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  • feedwordpress 16:15:13 on 2018/09/05 Permalink
    Tags: , , , productivity, ,   

    Assistants Must Excel at the Fundamentals 

    From Joan Burge’s new book, Joan’s Greatest Administrative Secrets Revealed (2018)

    I know many seasoned executive assistants who think they do not need to focus on or pay attention to their basic skills, what is also known as the fundamentals. They feel they have been managing calendars or planning meetings forever so why pay attention. This is not smart.

    For 28 years, I have been teaching assistants to pay attention to the fundamentals such as meeting planning, travel planning, calendar maintenance, organizational skills, follow-up systems, time management, and communications. Every career has certain core fundamental skills. They are the foundation on which everything else is built. I have been a professional speaker since 1990. I never take for granted the basic ‘platform’ skills I learned in the early days as a speaker. I pay as much attention as ever and have meticulously polished those basics.

    You must do the same. Don’t ever rest on your laurels. The world is moving at a much faster pace today so you have to be more organized, manage your projects better, take control of calendars, and cross every ‘t’ and dot every ‘i’ when it comes to travel planning. Executives’ expectations are high today and these are the key areas they want their assistants to excel in. They include:

     

    • Appointment Coordination
    • Manager Support
    • Managing Office Technology
    • Meeting Preparation and Coordination
    • Office Communication
    • Problem Solving
    • Professional Behavior and Image
    • Professional Development
    • Supporting Multiple Managers
    • Task and Project Management
    • Time Management

     

    At Office Dynamics, we are consistently surveying executives, managers, CEOs, human resources professionals, and organization development professionals on what skills, attitudes, and behaviors they look for in an assistant. Do you know what? The fundamentals always rise to the top. After that list, I see advanced competencies such as negotiation or persuasion skills. Over and over, time and again, there is proof that your fundamentals are critical to being successful in the administrative profession.

    Also, when we conduct activities in our training classes with assistants and ask them what skills, attitudes, and behaviors are important for an assistant, 90 percent of the time they list the fundamentals.

    I highly encourage you to become a rock star at the fundamentals. There are always new ways of doing things and you can always streamline or fine-tune your current processes. Think about how you can wow people in each of the areas I listed above.

     

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    NOW AVAILABLE FOR PURCHASE

    The post Assistants Must Excel at the Fundamentals appeared first on Office Dynamics.

     
  • feedwordpress 16:15:17 on 2018/08/01 Permalink
    Tags: , productivity, , ,   

    Free Chapters From Joan’s Book: Who Took My Pen…Again? 

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    Thank You!

    It’s not very often that Office Dynamics can celebrate another book release by Joan but when we do, the amount of support shown is truly amazing. Joan’s new book, Joan’s Greatest Administrative Secrets Revealed, is set to be released in Septemeber, 2018.

    As a thank you, we’d like to give you three free chapters from Joan’s book, Who Took My Pen…Again?

    So, once again, thank you from the entire Office Dynamics International team and we hope you enjoy reading these chapters.

     

    Chapter 7, Creative Thinker

    If you ask a roomful of kindergarteners, “Who here is a creative artist?” every hand will go up. Yet by the time that same question is asked in middle school, less than half will still raise their hands. What changed?

    We are all created to be creative. And being creative adds value every day. However, within each of us is also a highly developed critic. This critic evaluates and judges what we plan, think, do, envision. When we harshly judge our “product,” the result as well as future ensuing ideas, concepts, and vision, suffers. Soon our creativity shrivels.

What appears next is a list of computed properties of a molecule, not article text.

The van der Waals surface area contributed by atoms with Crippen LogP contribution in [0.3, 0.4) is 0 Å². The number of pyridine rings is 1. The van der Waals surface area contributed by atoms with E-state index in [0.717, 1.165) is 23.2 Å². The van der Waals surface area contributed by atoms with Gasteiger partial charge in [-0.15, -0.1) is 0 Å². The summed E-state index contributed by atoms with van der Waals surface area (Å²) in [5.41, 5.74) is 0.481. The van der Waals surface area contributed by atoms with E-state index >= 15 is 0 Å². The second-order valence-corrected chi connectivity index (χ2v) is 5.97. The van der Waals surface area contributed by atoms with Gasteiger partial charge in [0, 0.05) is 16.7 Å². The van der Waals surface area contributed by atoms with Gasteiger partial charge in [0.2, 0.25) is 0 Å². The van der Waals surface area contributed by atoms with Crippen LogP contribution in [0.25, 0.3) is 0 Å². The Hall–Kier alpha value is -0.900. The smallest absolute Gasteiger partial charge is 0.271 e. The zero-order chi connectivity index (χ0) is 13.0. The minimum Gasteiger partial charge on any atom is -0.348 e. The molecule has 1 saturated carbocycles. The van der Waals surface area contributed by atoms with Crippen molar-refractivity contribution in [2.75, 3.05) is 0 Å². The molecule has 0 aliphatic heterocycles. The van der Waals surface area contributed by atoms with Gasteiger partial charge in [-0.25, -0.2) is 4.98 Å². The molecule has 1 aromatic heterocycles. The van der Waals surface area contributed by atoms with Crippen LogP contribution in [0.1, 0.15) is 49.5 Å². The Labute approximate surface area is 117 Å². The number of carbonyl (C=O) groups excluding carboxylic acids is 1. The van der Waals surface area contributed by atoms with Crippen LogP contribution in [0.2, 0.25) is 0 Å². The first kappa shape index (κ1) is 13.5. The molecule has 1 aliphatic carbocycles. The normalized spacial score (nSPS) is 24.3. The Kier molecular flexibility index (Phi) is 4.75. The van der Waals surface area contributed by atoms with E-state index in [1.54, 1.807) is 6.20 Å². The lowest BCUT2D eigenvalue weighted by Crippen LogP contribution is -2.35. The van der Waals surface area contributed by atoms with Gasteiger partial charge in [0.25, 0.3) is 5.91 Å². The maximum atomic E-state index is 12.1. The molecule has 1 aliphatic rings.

Many of us lose that “free spirit” creative thinking. Because we encounter results that may be different or varied from our dream, we give up.

    DOWNLOAD PDF TO READ MORE

     

    Chapter 11, Invest (in yourself)

    When we think of “investment” we automatically think of dollar signs. Don’t limit yourself to such a small portion of what investing in you means. To invest in you means to believe in you. To pick up a book on a subject you want to learn more about, taking a class at the gym, volunteer at your local soup kitchen – you discover more about yourself by taking the time to step back from routine living to do these types of things, such as to set a goal and attain it.

    In these current times of uncertainty, more than ever before people have leaned toward the entrepreneurial mindset, but in fact, we always need to be seeking ways to grow ourselves, whether in a recession or not. We should always act upon what it is we believe in at all times!

    DOWNLOAD PDF TO READ MORE

     

    Chapter 13, Lead

    Administrative professionals and executive assistants often see themselves in their support roles as being “non-leaders.”Nothing, however, could be further from the truth!

    You may not be the CEO or VP of the company, but you ARE a leader. A senior-level human resources associate once said something profound: she said it was the administrator’s job to make the job important. Each administrator in your organization needs to raise her sights to elevate the career so that she, and others who follow, can grow and become better in their skills.

    Leading is investing; you can lead others by investing in them.

    DOWNLOAD PDF TO READ MORE

     

     

    Register For The Free Webinar Here

    The post Free Chapters From Joan’s Book: Who Took My Pen…Again? appeared first on Office Dynamics.

     
  • feedwordpress 08:00:51 on 2018/07/17 Permalink
    Tags: , Get Work Done, , , , , productivity,   

    How to Effectively Get the Right Work Done 

    We’re all ridiculously busy these days. Nearly every leader I talk to feels overloaded and overwhelmed. As crazy as it may seem to add something else to your to-do list, there’s no better time to invest some energy in thinking about how you work and finding ways to be more productive and effective, because the payoff will start immediately.

    Improving productivity has a lot to do with dealing more effectively with barriers, distractions and anything that interferes with your momentum. Here are some of the principles I use to help my clients get the right things done effectively. It can be helpful to think of them in terms of differences you can learn to recognize: